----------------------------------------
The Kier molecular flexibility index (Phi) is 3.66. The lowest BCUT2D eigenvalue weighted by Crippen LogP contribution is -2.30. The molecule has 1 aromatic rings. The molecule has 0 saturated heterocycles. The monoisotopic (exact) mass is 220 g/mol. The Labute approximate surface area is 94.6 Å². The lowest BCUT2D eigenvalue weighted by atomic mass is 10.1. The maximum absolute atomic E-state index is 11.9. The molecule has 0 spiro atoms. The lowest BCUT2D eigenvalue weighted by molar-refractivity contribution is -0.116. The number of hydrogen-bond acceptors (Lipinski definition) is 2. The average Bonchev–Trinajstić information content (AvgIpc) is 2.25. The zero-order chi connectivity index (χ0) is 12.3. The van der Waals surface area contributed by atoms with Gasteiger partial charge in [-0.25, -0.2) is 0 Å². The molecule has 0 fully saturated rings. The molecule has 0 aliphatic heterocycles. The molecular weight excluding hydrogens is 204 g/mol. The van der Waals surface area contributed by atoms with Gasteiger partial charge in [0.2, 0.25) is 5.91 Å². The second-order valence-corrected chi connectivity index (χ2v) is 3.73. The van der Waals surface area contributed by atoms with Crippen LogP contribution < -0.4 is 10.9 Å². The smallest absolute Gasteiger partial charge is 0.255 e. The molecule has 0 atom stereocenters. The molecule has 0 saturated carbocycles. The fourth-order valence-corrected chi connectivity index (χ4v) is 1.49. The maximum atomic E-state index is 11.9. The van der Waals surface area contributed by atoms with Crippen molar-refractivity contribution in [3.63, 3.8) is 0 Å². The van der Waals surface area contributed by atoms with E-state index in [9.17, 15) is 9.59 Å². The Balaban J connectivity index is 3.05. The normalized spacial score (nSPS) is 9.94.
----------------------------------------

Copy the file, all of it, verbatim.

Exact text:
The Kier molecular flexibility index (Phi) is 3.66. The lowest BCUT2D eigenvalue weighted by Crippen LogP contribution is -2.30. The molecule has 1 aromatic rings. The molecule has 0 saturated heterocycles. The monoisotopic (exact) mass is 220 g/mol. The Labute approximate surface area is 94.6 Å². The lowest BCUT2D eigenvalue weighted by atomic mass is 10.1. The maximum absolute atomic E-state index is 11.9. The molecule has 0 spiro atoms. The lowest BCUT2D eigenvalue weighted by molar-refractivity contribution is -0.116. The number of hydrogen-bond acceptors (Lipinski definition) is 2. The average Bonchev–Trinajstić information content (AvgIpc) is 2.25. The zero-order chi connectivity index (χ0) is 12.3. The van der Waals surface area contributed by atoms with Gasteiger partial charge in [-0.25, -0.2) is 0 Å². The molecule has 0 fully saturated rings. The molecule has 0 aliphatic heterocycles. The molecular weight excluding hydrogens is 204 g/mol. The van der Waals surface area contributed by atoms with Gasteiger partial charge in [0.2, 0.25) is 5.91 Å². The second-order valence-corrected chi connectivity index (χ2v) is 3.73. The van der Waals surface area contributed by atoms with Crippen LogP contribution < -0.4 is 10.9 Å². The smallest absolute Gasteiger partial charge is 0.255 e. The molecule has 0 atom stereocenters. The molecule has 0 saturated carbocycles. The fourth-order valence-corrected chi connectivity index (χ4v) is 1.49. The maximum atomic E-state index is 11.9. The van der Waals surface area contributed by atoms with Crippen molar-refractivity contribution in [3.63, 3.8) is 0 Å². The van der Waals surface area contributed by atoms with E-state index in [9.17, 15) is 9.59 Å². The Balaban J connectivity index is 3.05. The normalized spacial score (nSPS) is 9.94.